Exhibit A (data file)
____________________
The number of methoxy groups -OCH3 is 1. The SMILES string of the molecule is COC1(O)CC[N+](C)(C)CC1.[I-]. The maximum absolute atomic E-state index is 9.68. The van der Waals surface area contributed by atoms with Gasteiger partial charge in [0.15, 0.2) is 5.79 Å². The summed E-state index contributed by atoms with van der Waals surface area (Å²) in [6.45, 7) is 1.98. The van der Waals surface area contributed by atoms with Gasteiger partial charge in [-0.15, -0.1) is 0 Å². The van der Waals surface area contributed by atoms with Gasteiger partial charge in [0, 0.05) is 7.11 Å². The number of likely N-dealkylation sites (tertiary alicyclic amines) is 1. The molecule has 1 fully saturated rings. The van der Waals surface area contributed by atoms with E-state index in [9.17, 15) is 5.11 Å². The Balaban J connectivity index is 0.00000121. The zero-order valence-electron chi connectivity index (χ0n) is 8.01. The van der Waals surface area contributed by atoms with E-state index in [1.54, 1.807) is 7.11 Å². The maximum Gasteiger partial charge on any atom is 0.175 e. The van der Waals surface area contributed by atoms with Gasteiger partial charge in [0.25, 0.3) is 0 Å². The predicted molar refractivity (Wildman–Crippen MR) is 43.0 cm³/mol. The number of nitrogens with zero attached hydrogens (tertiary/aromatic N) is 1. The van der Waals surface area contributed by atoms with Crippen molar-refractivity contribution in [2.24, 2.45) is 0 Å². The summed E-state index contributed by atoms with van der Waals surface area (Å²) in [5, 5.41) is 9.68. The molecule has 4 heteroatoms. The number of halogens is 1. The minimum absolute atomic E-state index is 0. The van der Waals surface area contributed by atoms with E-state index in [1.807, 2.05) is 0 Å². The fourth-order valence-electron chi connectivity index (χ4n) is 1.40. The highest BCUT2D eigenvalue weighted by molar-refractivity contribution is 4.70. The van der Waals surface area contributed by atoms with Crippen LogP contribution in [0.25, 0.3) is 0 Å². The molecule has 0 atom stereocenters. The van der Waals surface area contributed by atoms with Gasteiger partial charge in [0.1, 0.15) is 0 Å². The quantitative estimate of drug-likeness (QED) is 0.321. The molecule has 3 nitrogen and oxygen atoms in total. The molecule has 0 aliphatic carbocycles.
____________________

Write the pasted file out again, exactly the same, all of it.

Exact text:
The number of methoxy groups -OCH3 is 1. The SMILES string of the molecule is COC1(O)CC[N+](C)(C)CC1.[I-]. The maximum absolute atomic E-state index is 9.68. The van der Waals surface area contributed by atoms with Gasteiger partial charge in [0.15, 0.2) is 5.79 Å². The summed E-state index contributed by atoms with van der Waals surface area (Å²) in [6.45, 7) is 1.98. The van der Waals surface area contributed by atoms with Gasteiger partial charge in [-0.15, -0.1) is 0 Å². The van der Waals surface area contributed by atoms with Gasteiger partial charge in [0, 0.05) is 7.11 Å². The number of likely N-dealkylation sites (tertiary alicyclic amines) is 1. The molecule has 1 fully saturated rings. The van der Waals surface area contributed by atoms with E-state index in [9.17, 15) is 5.11 Å². The Balaban J connectivity index is 0.00000121. The zero-order valence-electron chi connectivity index (χ0n) is 8.01. The van der Waals surface area contributed by atoms with E-state index in [1.54, 1.807) is 7.11 Å². The maximum Gasteiger partial charge on any atom is 0.175 e. The van der Waals surface area contributed by atoms with Gasteiger partial charge in [0.25, 0.3) is 0 Å². The predicted molar refractivity (Wildman–Crippen MR) is 43.0 cm³/mol. The number of nitrogens with zero attached hydrogens (tertiary/aromatic N) is 1. The van der Waals surface area contributed by atoms with Crippen molar-refractivity contribution in [2.24, 2.45) is 0 Å². The summed E-state index contributed by atoms with van der Waals surface area (Å²) in [5, 5.41) is 9.68. The molecule has 4 heteroatoms. The number of halogens is 1. The minimum absolute atomic E-state index is 0. The van der Waals surface area contributed by atoms with E-state index in [1.807, 2.05) is 0 Å². The fourth-order valence-electron chi connectivity index (χ4n) is 1.40. The highest BCUT2D eigenvalue weighted by molar-refractivity contribution is 4.70. The van der Waals surface area contributed by atoms with Crippen LogP contribution in [0.25, 0.3) is 0 Å². The molecule has 0 atom stereocenters. The van der Waals surface area contributed by atoms with Gasteiger partial charge in [0.1, 0.15) is 0 Å². The quantitative estimate of drug-likeness (QED) is 0.321. The molecule has 3 nitrogen and oxygen atoms in total. The molecule has 0 aliphatic carbocycles.